There doesn't appear to be a modest hair on Donald Trump's thatched head. That's no secret to anyone who has watched the host of "The Apprentice" lord it over his eager young wannabes, his comb-over reaching ever so aggressively toward his eyelids.
Mark Cuban, who presides over ABC's "The Benefactor," is an egomaniac of quite a different stripe. While Trump behaves like American royalty with his plush limousine and elegant boardroom, Cuban portrays himself as an average Joe who just happens to be a multibillionaire. No biggie, he seems to be saying; I still wear jeans and get down with the people. "Despite his billions," the show's narrator assures us in the premiere, tonight at 8 on Channel 5, "Mark is still just a regular guy."
I'm not buying it. Cuban, a software tycoon and owner of the NBA's Dallas Mavericks, may wear tacky clothes, but he's not a "regular guy." What "regular guy" wants to gather 16 contestants in a Dallas mansion in order to play God with them? What "regular guy" sits in a massive control room spying on the contestants and picking apart their tiniest personality traits? There's something suspect about his modesty, given the fact that he has designed an entire TV series around himself and his ability to part with a million dollars like others might part with a penny.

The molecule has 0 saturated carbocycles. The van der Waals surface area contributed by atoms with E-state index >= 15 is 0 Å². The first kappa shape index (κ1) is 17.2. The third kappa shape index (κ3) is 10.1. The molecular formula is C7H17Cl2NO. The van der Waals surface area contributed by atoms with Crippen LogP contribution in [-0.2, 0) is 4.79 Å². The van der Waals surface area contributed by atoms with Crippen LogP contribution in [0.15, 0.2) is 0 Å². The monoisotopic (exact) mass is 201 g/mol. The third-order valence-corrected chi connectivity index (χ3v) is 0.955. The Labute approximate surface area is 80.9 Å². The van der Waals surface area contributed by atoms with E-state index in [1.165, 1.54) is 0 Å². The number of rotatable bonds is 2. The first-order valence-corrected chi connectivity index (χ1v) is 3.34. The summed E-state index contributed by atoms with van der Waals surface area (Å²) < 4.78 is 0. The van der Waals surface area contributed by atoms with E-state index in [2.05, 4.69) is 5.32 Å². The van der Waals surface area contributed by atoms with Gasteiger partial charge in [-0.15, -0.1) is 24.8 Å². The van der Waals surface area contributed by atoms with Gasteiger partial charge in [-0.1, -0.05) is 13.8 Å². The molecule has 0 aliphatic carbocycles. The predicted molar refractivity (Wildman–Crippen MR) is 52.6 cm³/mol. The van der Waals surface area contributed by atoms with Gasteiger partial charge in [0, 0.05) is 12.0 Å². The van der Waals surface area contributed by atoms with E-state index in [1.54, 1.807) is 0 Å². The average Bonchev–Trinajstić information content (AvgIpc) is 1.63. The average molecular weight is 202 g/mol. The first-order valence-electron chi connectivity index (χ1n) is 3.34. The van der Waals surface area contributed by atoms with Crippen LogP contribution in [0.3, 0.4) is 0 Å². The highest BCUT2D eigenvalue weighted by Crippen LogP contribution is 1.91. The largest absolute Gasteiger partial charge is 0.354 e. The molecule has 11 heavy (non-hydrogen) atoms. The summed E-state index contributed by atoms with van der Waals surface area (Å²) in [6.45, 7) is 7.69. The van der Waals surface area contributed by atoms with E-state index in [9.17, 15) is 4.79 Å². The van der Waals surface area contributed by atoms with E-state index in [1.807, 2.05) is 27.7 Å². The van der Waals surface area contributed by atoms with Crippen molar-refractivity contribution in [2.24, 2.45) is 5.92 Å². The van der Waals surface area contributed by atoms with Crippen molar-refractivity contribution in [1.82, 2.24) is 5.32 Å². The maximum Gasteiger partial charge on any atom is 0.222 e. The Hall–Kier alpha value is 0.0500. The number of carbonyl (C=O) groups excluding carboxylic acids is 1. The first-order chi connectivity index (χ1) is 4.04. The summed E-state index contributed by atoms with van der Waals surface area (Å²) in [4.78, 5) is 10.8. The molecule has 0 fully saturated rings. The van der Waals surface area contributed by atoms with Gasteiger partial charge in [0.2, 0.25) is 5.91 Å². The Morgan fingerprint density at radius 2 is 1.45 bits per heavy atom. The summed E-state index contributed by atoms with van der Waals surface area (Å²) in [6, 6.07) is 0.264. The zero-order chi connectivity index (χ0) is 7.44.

The "Benefactor" game, which isn't explained clearly during the premiere, seems to be that Cuban will kick out a few players each week based on completely arbitrary judgments. For example (and don't finish this sentence if you don't want to read a small spoiler), tonight he eliminates one woman for refusing to play air guitar for him. Cuban is supposedly rejecting her for not exhibiting enough character and confidence to deserve the money. But it looks as though he simply doesn't like her, even if she did run naked in her audition video. Cuban throws around glib justifications for his actions -- "You don't get a second chance to give a first impression," he declares in his Jeff Probst-like tones -- but ultimately they all seem pretty unscientific and capricious.
"The Benefactor" doesn't have any of the intensity of "The Apprentice," even while it's a knockoff of NBC's hit show. It plays out more like a half-baked version of "Big Brother," featuring a Big Brother who's probably not going to be a big TV success.
Matthew Gilbert can be reached at firstname.lastname@example.org.